Category Archives: Non fiction

*** The Thoughtful Dresser by Linda Grant

 

The Thoughtful Dresser: The Art of Adornment, the Pleasures of Shopping, and Why Clothes Matter is written by a woman who loves shopping especially when not directed toward buying anything, who defines the 20th century through just two people, Coco Chanel and Christian Dior, and who keeps, and adds to, her mother’s collection of handbag–in other words, a woman with a great love of fashion, utterly unlike me. That said, her book is a wonderful exploration of clothes, the relationship women have with clothes, and the difficult relationship between designers and older women. Fun, and deeper than it seems, even with the repeats that seem to stem from having recycled blog posts into a full-length book,

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*** Good Economics for Hard Times by Abhijit Banerjee & Esther Duflo

Written before its authors won the Nobel Prize (and occasionally funny to read after they did), Good Economics for Hard Times ambitiously tackles inequality, globalization, social programs, politics, and more. It’s a bit much! But it highlights some important themes, most importantly that markets cannot, by themselves, solve all problems, and that economic ideas should be carefully tested, and not only in the country where the generator of the idea happens to be located. We are, happily, far from the rational homo economicus and WEIRD subjects of most economics discussions.

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*** Big Sister, Little Sister, Red Sister by

The Soong sisters, whose lives are told in Big Sister, Little Sister, Red Sister: Three Women at the Heart of Twentieth-Century China, managed to marry Chiang Kai-shek, his finance minister, and, for the “Red” one, a famous Mainland China revolutionary. The book tells of their privates lives, but embedded as they were in the politics of China, and along the way enjoyed tremendous wealth and privilege, and access to various foreign government leaders, in part thanks to their American educations. The corruption and political intrigue are breathtaking.

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** The Crying Book by Heather Christie

The CryingBook  is a peculiar book mix of personal recollections of grief and exploration of why and how we cry. I may have liked the cover better than the contents.

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*** How to Be an Antiracist by Ibram Kendi

How to Be an Antiracist weaves a solid theoretical description of racism with a very personal memoir of how he came to term with each aspect, starting as a third grader who noticed that the teacher called on the white students much more often than others–and bravely pointed that out to her. (Many of the experiences he relates show him in decidedly non-hero roles, which makes the book all the more credible and interesting.)

Not surprisingly, it’s a lot more difficult to be an antiracist than simply not be a racist, and I wish that the book had more practical suggestions on how to proceed, but it’s thought- and action-provoking.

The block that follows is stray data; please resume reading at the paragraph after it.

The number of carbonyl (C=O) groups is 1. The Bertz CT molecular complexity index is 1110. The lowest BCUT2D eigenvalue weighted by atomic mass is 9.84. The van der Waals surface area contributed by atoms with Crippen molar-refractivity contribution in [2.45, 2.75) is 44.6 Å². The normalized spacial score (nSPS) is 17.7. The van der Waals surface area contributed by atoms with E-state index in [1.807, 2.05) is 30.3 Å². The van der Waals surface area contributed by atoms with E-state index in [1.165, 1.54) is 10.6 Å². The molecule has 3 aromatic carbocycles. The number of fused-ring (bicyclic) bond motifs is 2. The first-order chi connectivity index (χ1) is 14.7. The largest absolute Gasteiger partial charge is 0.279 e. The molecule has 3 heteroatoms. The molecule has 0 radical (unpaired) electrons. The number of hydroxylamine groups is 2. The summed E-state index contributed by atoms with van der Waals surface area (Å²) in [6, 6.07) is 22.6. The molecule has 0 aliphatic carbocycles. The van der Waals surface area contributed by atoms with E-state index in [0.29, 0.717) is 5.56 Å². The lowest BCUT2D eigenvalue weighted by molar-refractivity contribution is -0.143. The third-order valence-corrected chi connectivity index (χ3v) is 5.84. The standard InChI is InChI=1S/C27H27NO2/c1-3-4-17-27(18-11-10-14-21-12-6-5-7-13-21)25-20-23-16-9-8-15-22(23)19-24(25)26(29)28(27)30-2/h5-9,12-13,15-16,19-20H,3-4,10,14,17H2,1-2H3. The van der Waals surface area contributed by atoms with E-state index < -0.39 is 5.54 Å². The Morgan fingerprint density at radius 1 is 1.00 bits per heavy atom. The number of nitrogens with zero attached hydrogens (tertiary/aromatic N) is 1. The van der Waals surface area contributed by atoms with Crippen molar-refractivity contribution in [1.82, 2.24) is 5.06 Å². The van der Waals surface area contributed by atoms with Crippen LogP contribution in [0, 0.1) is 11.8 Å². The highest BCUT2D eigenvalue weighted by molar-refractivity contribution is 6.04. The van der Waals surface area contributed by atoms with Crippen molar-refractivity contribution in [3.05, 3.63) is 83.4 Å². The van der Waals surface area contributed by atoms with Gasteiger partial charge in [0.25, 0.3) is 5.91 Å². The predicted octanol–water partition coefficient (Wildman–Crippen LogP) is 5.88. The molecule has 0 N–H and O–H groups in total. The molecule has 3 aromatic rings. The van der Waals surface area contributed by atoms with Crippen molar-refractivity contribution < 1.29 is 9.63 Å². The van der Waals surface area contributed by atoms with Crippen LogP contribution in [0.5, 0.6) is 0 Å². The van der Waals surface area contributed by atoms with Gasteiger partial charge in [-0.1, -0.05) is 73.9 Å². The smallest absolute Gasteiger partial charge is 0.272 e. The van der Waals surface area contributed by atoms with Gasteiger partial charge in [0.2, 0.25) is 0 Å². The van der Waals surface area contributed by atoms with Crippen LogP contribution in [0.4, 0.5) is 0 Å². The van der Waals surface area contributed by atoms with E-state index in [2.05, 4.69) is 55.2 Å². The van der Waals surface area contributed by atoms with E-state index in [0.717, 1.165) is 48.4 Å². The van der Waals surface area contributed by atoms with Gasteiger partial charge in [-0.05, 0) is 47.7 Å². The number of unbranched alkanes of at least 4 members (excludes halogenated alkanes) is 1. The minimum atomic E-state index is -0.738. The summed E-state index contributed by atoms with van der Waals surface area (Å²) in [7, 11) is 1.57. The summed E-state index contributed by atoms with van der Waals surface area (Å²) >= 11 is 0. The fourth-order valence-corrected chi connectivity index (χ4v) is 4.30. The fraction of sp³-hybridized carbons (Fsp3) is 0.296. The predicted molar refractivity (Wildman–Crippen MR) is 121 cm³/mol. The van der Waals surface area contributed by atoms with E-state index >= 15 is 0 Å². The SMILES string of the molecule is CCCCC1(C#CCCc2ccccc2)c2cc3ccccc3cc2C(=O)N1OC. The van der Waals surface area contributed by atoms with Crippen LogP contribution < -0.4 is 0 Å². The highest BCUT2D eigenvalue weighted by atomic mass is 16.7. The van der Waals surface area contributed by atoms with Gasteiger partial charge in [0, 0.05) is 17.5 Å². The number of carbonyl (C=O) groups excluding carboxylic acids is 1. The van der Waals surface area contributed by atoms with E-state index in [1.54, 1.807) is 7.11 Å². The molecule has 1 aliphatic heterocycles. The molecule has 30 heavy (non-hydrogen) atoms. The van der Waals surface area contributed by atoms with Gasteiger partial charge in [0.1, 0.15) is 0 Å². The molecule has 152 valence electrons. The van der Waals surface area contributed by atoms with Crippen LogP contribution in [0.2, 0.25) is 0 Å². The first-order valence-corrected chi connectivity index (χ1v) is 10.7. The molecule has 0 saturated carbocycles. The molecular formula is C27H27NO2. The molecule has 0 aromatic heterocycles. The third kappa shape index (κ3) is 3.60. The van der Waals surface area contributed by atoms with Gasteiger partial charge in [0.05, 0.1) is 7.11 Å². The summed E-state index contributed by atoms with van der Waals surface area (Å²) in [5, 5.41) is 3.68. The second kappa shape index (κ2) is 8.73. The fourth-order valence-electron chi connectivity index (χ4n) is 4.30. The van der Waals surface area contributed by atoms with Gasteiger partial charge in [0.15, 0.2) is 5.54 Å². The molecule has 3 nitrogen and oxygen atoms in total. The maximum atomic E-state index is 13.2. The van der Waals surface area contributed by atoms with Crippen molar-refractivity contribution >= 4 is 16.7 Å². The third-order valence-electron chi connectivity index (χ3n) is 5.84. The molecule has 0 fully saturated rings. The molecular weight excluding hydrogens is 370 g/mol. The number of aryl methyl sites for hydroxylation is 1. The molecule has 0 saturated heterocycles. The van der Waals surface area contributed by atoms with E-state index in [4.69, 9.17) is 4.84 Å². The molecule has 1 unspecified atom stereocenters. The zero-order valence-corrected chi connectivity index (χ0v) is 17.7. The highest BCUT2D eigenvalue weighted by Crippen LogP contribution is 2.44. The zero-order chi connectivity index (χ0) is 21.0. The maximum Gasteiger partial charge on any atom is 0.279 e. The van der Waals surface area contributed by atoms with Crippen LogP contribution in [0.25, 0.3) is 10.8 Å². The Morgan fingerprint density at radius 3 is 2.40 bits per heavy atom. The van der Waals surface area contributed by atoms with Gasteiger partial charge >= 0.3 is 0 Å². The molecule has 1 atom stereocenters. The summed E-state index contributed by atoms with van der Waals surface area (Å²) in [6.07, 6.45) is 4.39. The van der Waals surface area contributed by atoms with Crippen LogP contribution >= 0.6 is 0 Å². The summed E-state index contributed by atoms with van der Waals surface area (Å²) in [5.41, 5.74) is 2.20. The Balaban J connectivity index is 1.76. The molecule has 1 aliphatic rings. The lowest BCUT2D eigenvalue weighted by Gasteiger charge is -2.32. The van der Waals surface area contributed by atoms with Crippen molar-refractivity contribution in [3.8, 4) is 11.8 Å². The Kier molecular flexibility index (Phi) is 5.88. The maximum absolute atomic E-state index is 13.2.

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*** Guest House for Young Widows by Azadeh Moaveni

Ever wondered about the women (and teenagers) who left pretty comfortable lives in the West to join ISIS? The author of  Guest House for Young Widows: Among the Women of ISIS interviewed a dozen of them and describes their lives, before and after they moved to Syria, with compassion and a level of detail that allows to see the wide variety of reasons why they went, from devotion to adventure, from love to economic deprivation. Their future, and the future of their children, is very uncertain as their countries won’t take them back, for the most part. After reading the book you will want to find a better way for all of them.

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** The Happiness Effect by Donna Freitas

The author of The Happiness Effect: How Social Media is Driving a Generation to Appear Perfect at Any Cost is a college professor who conducted surveys with undergraduate students to better understand their use of social media. Her findings are interesting: college students are quite careful with social media and, for the most part, carefully curate their profiles so as not to run afoul of future employers. And they are also well aware that social media is a constructed happy place where triumphs are shared and defeats and struggles hidden. That does not mean that they do not suffer as they see their peers’ airbrushed lives. And, of course, they seek more anonymous and fleeting methods of communication so they can really be themselves, not so successful and not so kind, either.

I had two annoyances with the book. One is that the author occasionally tries to generalize her findings to all young people, even when her own results make it clear that college students use social media differently. For instance non-college students, with different job aspirations, seem to use Facebook much more freely to share their entire lives, including wild parties for instance. And she seems to rely entirely on her observations, even when quantitative proof is surely at hand, if she sought it. Still, an interesting view at how sophisticated college students can be with social media. Their parents could learn from their skills.

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